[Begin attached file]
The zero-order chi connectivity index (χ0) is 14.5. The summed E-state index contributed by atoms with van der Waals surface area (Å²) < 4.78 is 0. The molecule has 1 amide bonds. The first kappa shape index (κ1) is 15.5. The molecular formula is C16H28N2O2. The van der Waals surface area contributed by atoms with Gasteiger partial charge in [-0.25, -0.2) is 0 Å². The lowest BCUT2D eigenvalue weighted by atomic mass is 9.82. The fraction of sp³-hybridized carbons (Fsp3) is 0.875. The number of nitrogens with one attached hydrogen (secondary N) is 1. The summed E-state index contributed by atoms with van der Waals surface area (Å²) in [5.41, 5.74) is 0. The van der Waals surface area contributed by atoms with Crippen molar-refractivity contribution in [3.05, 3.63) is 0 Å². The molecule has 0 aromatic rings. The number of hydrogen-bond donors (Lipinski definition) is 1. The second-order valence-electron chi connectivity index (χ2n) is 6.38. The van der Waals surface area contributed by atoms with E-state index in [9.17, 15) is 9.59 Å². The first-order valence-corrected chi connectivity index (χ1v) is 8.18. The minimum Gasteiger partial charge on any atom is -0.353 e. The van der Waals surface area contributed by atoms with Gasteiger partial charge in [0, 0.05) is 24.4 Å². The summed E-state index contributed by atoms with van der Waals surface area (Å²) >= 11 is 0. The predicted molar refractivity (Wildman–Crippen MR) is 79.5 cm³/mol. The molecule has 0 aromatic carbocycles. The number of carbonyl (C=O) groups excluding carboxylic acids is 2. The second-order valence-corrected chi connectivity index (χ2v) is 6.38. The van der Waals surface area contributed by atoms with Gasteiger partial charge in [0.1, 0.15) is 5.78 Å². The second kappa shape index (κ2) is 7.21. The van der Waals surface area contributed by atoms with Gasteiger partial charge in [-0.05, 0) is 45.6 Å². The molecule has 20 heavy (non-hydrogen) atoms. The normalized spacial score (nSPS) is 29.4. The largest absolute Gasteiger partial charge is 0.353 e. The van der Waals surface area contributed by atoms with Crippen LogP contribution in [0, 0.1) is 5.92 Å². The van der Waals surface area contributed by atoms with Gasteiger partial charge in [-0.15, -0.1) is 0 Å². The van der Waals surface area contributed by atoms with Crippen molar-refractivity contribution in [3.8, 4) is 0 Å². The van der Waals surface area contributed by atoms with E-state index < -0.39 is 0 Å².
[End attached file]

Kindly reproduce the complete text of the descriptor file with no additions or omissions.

The zero-order chi connectivity index (χ0) is 14.5. The summed E-state index contributed by atoms with van der Waals surface area (Å²) < 4.78 is 0. The molecule has 1 amide bonds. The first kappa shape index (κ1) is 15.5. The molecular formula is C16H28N2O2. The van der Waals surface area contributed by atoms with Gasteiger partial charge in [-0.25, -0.2) is 0 Å². The lowest BCUT2D eigenvalue weighted by atomic mass is 9.82. The fraction of sp³-hybridized carbons (Fsp3) is 0.875. The number of nitrogens with one attached hydrogen (secondary N) is 1. The summed E-state index contributed by atoms with van der Waals surface area (Å²) in [5.41, 5.74) is 0. The van der Waals surface area contributed by atoms with Crippen molar-refractivity contribution in [3.05, 3.63) is 0 Å². The molecule has 0 aromatic rings. The number of hydrogen-bond donors (Lipinski definition) is 1. The second-order valence-electron chi connectivity index (χ2n) is 6.38. The van der Waals surface area contributed by atoms with E-state index in [9.17, 15) is 9.59 Å². The first-order valence-corrected chi connectivity index (χ1v) is 8.18. The minimum Gasteiger partial charge on any atom is -0.353 e. The van der Waals surface area contributed by atoms with Gasteiger partial charge in [0, 0.05) is 24.4 Å². The summed E-state index contributed by atoms with van der Waals surface area (Å²) >= 11 is 0. The predicted molar refractivity (Wildman–Crippen MR) is 79.5 cm³/mol. The molecule has 0 aromatic carbocycles. The number of carbonyl (C=O) groups excluding carboxylic acids is 2. The second-order valence-corrected chi connectivity index (χ2v) is 6.38. The van der Waals surface area contributed by atoms with Gasteiger partial charge in [0.1, 0.15) is 5.78 Å². The second kappa shape index (κ2) is 7.21. The van der Waals surface area contributed by atoms with Gasteiger partial charge in [-0.05, 0) is 45.6 Å². The molecule has 20 heavy (non-hydrogen) atoms. The normalized spacial score (nSPS) is 29.4. The largest absolute Gasteiger partial charge is 0.353 e. The van der Waals surface area contributed by atoms with Crippen LogP contribution in [0, 0.1) is 5.92 Å². The van der Waals surface area contributed by atoms with Gasteiger partial charge in [-0.15, -0.1) is 0 Å². The van der Waals surface area contributed by atoms with Crippen molar-refractivity contribution in [3.8, 4) is 0 Å². The van der Waals surface area contributed by atoms with E-state index < -0.39 is 0 Å².